Baseball Lesson Plan

Instructor: John Hamilton

John has tutored algebra and SAT Prep and has a B.A. degree with a major in psychology and a minor in mathematics from Christopher Newport University.

Educate your students about the sport of baseball with this lesson plan. The students will read a text lesson, take a follow-up quiz related to the material, and try three fun hands-on activities to reinforce main concepts.

Learning Objectives

After studying this lesson, your students will be able to:

• Describe some of the necessary skills inherent to the game of baseball
• Explain some of the drills that can be utilized to improve a player's skills
• Recap how to perform some drills and how they raise skill levels

1-1.5 Hours

Key Vocabulary

• Catch
• Catching
• Drills
• Hand-eye coordination
• Hitting
• Pepper
• Tee
• Throwing

Curriculum Standards

• Please note that each state has different standards for physical education. Please consult your state's standards to ensure proper alignment.

Instructions

• Inform your students they will be learning about the sport of baseball.
• Ask if anyone plays baseball or likes to watch it.
• Review the vocabulary terms.
• Read the introduction of the text lesson Baseball Skills and Drills and the first section 'Drills to Improve the Skills of Baseball.'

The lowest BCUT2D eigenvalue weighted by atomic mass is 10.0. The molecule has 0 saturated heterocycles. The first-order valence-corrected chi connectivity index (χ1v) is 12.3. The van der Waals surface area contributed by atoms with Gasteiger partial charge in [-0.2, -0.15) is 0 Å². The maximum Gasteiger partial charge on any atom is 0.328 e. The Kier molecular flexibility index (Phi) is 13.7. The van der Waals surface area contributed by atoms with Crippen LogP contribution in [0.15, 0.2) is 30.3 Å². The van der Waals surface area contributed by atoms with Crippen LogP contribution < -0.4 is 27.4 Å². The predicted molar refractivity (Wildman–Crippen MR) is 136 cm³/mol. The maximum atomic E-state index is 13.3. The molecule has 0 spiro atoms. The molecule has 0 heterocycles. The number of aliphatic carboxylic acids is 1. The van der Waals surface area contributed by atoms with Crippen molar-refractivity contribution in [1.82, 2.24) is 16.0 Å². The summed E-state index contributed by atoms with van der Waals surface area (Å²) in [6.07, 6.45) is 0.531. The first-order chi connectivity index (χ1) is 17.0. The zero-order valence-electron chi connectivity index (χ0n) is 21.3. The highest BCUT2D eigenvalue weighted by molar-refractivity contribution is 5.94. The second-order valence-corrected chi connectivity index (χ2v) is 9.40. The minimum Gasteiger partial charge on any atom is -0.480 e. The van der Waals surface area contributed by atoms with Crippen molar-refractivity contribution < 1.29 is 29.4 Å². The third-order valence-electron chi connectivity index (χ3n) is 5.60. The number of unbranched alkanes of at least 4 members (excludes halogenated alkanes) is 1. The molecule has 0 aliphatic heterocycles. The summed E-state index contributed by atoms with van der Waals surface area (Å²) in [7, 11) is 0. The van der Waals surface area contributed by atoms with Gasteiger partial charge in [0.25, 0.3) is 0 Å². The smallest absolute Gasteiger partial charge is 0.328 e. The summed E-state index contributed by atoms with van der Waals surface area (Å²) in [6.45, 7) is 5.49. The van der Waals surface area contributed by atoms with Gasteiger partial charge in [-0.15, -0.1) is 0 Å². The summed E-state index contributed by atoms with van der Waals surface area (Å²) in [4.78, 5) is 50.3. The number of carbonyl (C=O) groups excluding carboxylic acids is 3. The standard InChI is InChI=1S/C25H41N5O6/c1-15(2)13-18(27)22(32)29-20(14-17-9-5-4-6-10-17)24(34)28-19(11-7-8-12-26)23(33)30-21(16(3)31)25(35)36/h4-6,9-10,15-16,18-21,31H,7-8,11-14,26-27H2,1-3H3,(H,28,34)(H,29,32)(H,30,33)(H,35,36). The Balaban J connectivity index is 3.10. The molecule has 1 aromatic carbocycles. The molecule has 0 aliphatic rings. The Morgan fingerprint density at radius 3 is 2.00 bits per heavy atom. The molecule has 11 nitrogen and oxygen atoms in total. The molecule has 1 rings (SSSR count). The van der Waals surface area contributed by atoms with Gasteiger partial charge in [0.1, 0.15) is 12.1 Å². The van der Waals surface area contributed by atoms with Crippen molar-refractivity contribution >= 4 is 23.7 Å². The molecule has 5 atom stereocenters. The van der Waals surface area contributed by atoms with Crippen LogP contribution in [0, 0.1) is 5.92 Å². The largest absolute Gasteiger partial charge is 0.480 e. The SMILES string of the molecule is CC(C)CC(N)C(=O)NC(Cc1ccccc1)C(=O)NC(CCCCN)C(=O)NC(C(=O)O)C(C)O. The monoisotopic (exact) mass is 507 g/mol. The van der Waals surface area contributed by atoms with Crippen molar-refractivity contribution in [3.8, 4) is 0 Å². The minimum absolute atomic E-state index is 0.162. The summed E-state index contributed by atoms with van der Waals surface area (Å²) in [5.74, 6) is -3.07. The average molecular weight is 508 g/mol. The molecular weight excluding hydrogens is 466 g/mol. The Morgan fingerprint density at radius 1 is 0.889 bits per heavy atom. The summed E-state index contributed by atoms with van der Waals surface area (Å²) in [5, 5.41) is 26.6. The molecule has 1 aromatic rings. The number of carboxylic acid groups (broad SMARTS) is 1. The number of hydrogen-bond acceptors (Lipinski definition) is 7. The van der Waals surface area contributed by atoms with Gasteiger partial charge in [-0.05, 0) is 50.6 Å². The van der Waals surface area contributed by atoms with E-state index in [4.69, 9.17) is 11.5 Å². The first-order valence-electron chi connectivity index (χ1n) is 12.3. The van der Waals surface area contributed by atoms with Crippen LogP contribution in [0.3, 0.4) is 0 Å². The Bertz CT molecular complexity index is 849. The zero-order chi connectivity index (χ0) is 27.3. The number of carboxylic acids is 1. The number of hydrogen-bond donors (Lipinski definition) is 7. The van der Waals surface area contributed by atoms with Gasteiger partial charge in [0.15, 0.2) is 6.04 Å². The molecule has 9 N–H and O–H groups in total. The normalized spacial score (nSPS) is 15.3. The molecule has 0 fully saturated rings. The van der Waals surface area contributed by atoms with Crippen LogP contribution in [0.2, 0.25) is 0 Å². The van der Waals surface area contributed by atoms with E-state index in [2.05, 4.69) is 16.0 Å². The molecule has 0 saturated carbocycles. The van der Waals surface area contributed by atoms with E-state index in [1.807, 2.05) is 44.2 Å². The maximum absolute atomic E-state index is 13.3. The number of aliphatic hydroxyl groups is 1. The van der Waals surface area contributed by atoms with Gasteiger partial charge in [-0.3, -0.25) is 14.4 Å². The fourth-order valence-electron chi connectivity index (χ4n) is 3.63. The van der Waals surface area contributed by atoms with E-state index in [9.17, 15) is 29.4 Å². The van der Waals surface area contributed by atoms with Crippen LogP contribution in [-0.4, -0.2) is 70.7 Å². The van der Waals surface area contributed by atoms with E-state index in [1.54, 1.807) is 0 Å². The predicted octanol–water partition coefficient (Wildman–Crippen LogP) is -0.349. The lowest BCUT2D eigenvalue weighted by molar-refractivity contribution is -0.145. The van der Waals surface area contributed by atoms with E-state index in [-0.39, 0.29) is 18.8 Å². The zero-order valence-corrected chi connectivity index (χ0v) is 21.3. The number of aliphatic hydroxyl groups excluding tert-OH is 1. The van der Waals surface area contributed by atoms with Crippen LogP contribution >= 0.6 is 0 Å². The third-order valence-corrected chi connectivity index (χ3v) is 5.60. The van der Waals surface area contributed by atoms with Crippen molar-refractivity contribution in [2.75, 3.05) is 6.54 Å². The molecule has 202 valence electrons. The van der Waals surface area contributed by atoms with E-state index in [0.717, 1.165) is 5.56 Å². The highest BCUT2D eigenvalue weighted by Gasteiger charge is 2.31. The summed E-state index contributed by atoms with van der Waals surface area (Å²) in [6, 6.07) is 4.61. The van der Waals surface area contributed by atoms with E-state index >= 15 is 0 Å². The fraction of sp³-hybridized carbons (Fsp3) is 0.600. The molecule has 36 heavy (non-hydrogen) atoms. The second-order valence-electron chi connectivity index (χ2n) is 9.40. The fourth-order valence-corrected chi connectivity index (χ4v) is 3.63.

• What is commonly said about hitting a baseball?
• Exactly how far away is the pitcher from the batter?
• How much total time does the batter have to hit the ball?
• Roughly how many times out of ten do the best players get a hit?
• What type of coordination is crucial to playing baseball?
• Now read the section 'Pepper.'
• How many people are necessary to play the game of pepper?
• How is the game played?
• Next read the section 'Hitting off a Tee.'
• What is the ideal height to adjust the tee.
• Which half of the ball should you hit? Why?
• Why hit the ball into a net?
• Why raise and lower the tee?
• Now read the section 'Playing Catch.'
• What two skills does playing catch help to improve?
• What equipment is required to play catch?
• Which shoulder do you point at the other person? Why?
• With which leg do you step forward?
• Where do you aim when throwing the ball?
• What is the most important aspect of catching the ball?
• Lastly, read the section 'Lesson Summary.'
• Review the complete text lesson and answer any relevant student questions.
• Have the students attempt the lesson quiz to demonstrate their newly acquired knowledge.

Activity One

• Inform your students they will be drawing their very own baseball fields.
• Pass out colored markers as well as one large sheet of poster board per student.
• You can turn your poster board to a horizontal or a vertical position.
• Draw the baseball field (the infield is also known as a diamond) and add players if you wish.
• If you want, you can draw the baseball field at your own school.
• You can use the Internet to find any photos of baseball fields.
• You can also label any of the players or parts of the baseball field such as the baselines or the dugouts.
• Does your field have outfield walls and walls around the rest of the field? Are there grandstands?
• Is there a mascot on your field?
• If you wish, you can even draw one of your favorite ballparks.
• Finally, share your drawings with the entire class.

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